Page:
Newspaper of The New York Herald, April 14, 1848, Page 1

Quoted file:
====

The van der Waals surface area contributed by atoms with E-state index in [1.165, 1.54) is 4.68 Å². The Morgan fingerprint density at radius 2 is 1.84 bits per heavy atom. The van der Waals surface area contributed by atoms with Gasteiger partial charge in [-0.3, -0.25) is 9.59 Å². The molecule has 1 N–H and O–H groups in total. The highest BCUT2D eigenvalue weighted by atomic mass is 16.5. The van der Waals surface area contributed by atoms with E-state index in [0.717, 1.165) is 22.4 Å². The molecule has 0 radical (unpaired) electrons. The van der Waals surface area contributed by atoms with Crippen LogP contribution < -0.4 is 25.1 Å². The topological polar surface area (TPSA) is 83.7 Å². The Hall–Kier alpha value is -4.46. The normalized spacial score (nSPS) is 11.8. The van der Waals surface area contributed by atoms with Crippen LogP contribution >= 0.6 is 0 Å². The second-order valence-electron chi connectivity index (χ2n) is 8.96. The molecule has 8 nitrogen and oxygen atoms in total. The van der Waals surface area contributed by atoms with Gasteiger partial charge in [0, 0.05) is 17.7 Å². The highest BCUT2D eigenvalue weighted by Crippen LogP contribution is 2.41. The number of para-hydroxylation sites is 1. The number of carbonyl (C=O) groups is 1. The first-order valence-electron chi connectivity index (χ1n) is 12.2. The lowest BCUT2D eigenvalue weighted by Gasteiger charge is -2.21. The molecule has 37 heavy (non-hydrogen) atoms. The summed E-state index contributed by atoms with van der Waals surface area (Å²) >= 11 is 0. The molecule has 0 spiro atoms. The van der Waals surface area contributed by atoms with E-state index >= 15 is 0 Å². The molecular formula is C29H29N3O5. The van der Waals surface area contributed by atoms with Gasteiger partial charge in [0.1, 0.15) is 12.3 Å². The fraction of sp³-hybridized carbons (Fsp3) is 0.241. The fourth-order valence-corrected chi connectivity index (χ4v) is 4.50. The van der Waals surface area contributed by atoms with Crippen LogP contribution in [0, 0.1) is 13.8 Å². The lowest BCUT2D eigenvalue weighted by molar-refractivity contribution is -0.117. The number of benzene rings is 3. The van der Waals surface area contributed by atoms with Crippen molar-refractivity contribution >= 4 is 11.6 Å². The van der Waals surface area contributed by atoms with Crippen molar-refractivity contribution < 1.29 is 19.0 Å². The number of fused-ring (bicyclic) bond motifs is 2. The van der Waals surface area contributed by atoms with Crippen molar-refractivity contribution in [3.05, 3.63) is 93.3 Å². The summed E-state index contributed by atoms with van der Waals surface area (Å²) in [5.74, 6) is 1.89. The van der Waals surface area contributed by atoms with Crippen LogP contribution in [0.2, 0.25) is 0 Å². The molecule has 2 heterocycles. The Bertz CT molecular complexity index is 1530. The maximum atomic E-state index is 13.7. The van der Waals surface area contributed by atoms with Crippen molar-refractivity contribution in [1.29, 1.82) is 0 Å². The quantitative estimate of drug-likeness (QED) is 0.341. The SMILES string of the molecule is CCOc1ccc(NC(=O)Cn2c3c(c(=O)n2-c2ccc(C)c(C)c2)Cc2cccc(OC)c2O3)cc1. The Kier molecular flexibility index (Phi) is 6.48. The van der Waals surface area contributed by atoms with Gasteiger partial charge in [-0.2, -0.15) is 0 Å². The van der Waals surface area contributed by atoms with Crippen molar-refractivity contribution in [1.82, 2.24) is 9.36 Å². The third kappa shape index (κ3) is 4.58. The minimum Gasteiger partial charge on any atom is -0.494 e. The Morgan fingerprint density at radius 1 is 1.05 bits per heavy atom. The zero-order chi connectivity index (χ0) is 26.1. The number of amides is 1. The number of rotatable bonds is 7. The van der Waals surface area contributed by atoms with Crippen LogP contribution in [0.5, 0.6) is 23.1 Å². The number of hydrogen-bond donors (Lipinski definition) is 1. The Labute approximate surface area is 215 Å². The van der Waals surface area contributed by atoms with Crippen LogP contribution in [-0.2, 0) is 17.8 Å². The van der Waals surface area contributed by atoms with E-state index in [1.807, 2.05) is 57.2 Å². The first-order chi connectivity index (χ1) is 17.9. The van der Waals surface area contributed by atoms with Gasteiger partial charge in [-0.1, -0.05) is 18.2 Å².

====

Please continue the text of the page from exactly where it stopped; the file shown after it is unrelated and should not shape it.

Newspaper of The New York Herald dated April 14, 1848 Page 1